Since the advent of digital B2B and streaming, the promotional records and CDs that labels used to send to music writers like junk mail are now mostly a thing of the past. This bums me out somewhat. Digital is fine, I like hearing new music irrespective of the “container” it comes in, but not only am I an incorrigible vinyl hoarder (and don’t get me started on the whole uncomfortable commodity-fetish aspect of that hobby, believe me, I KNOW IT), getting surprise records in the mail is just a lot of fun.
So when, unbidden, I got a vinyl copy of Unconscious Collective’s epic 2xLP Pleistocene Moon in the mail, it was a nice surprise, and it felt pleasantly like a throwback. Then I opened it to behold the most beautiful records I’ve ever seen. I’m not even slightly exaggerating. If what follows seems uncomfortably like a record-boy travesty of the business card passage from American Psycho so be it: each record is a lush, opulent vortex of a dense, eggshell cream and a raw, subterranean gold. They feel satisfyingly hefty in the hand, the 180-gram thickness of the media imparting further depth to colors that seem, almost magically, to alight and shimmer just beneath the grooves. It is stunning and elegant. I’ve seen a hell of a lot of great-looking records. This is the best. The glamor shots provided by the label and pressing plant don’t even come close to doing justice to these slabs, so I had a try at shooting some record-porn with my own DSLR. I think I got a lot closer, but this still ain’t quite there; alas, only reality is reality.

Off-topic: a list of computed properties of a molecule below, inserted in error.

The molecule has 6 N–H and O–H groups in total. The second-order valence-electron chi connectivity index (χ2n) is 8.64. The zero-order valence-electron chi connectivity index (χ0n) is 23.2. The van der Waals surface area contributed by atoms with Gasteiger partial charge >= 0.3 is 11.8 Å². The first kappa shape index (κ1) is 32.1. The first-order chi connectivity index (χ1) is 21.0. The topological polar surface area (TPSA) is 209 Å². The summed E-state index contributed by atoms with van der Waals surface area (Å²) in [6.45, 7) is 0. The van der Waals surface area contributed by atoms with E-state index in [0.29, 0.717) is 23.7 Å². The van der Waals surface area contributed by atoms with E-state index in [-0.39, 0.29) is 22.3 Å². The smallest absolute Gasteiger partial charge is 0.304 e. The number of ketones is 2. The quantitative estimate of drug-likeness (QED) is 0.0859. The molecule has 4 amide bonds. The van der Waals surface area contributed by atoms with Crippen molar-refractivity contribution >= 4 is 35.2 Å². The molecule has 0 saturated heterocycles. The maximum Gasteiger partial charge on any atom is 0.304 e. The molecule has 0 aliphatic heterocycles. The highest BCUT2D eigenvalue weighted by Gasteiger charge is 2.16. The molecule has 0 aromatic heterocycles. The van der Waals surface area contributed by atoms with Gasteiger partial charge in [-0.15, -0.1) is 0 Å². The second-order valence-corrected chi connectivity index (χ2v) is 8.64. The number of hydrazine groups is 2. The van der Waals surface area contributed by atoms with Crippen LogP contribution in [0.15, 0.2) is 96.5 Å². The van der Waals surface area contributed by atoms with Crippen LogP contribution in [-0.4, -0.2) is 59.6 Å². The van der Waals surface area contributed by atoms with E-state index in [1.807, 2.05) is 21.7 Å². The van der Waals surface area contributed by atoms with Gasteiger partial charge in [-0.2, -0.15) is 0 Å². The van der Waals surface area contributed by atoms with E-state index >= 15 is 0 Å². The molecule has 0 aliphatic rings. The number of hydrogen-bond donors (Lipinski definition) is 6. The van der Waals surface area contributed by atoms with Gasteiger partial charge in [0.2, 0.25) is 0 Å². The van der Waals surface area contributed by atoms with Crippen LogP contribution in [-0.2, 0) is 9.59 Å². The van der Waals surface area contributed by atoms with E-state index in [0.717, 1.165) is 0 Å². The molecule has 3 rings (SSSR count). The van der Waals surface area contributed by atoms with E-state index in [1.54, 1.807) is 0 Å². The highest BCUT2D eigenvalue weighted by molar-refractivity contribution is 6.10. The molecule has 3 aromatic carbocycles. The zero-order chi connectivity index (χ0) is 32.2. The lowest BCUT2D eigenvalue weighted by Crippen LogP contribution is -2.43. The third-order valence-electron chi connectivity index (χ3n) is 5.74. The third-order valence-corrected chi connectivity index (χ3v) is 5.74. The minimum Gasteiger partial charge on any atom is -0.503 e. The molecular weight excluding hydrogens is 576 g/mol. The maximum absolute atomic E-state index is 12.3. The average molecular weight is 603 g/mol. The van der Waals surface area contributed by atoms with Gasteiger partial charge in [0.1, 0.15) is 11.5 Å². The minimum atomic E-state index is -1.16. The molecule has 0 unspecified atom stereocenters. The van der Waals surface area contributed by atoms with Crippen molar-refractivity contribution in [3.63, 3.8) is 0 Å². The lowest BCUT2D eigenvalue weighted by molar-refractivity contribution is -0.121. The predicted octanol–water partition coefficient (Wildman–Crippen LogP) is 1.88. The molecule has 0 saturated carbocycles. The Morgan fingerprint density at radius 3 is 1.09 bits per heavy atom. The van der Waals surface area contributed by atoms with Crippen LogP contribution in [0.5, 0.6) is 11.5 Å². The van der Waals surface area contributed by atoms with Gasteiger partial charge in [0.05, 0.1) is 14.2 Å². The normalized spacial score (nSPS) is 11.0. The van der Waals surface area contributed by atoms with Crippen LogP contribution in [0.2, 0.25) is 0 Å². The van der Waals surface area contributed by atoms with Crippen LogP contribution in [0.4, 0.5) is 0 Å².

The packaging is equal to the media. Printed and foilstamped on heavyweight unbleached artboard (again with the Patrick Bateman-ing, sorry), the sleeve and inserts feature the cyanotype and tintype photography of artist Ginger Berry. Both of those processes are well older than anyone reading this, and so impart a distinctively antique look. Further, the package includes three 12x12” collodion photographs of the band’s members in their stage costumes, reprinted on linen paper. I absolutely adore it when a band goes to the trouble to make a release a proper art object, and Unconscious Collective have gone several extra miles on this one. Again, pixels fail to properly convey the depth and sheen you’d see in the real thing.
So now, at last, I’ll actually talk about the tunes: Unconscious Collective are Texan brothers Aaron and Stefan Gonzalez (bass and drums, respectively) with guitarist Gregg Prickett, and their music is a beefy and ritualistic jazz/prog/post-metal hybrid that’s full of amazing moments. Do not mistake this for mere jazz fusion. Their jazz elements are sinewy and tasteful, and contrived more to resonate emotionally than to showcase any one member’s ability to play tricky passages—though they can and do. And their rock has a goddamn spine of steel. (It’s entirely fitting that some tracks here feature the saxophone of Mike Forbes, of the equally powerful and genre-defiant Chicago jazzists Tiger Hatchery, who are one of my all-time absolute favorite bands to see live, and whose Sun Worship album is essential.) I could probably wax as rhapsodic about the music on this godmonster of an album as I have about the art, but there’s no need. Tofu Carnage Records have very graciously given us permission to stream the entire LP right here on DM, so you can hear it all for yourself.
Lastly, to give you an idea of the U.C. live experience (health issues forestalled their tour until this coming spring), here’s a live-in-studio video of the band performing “Kotsoteka.”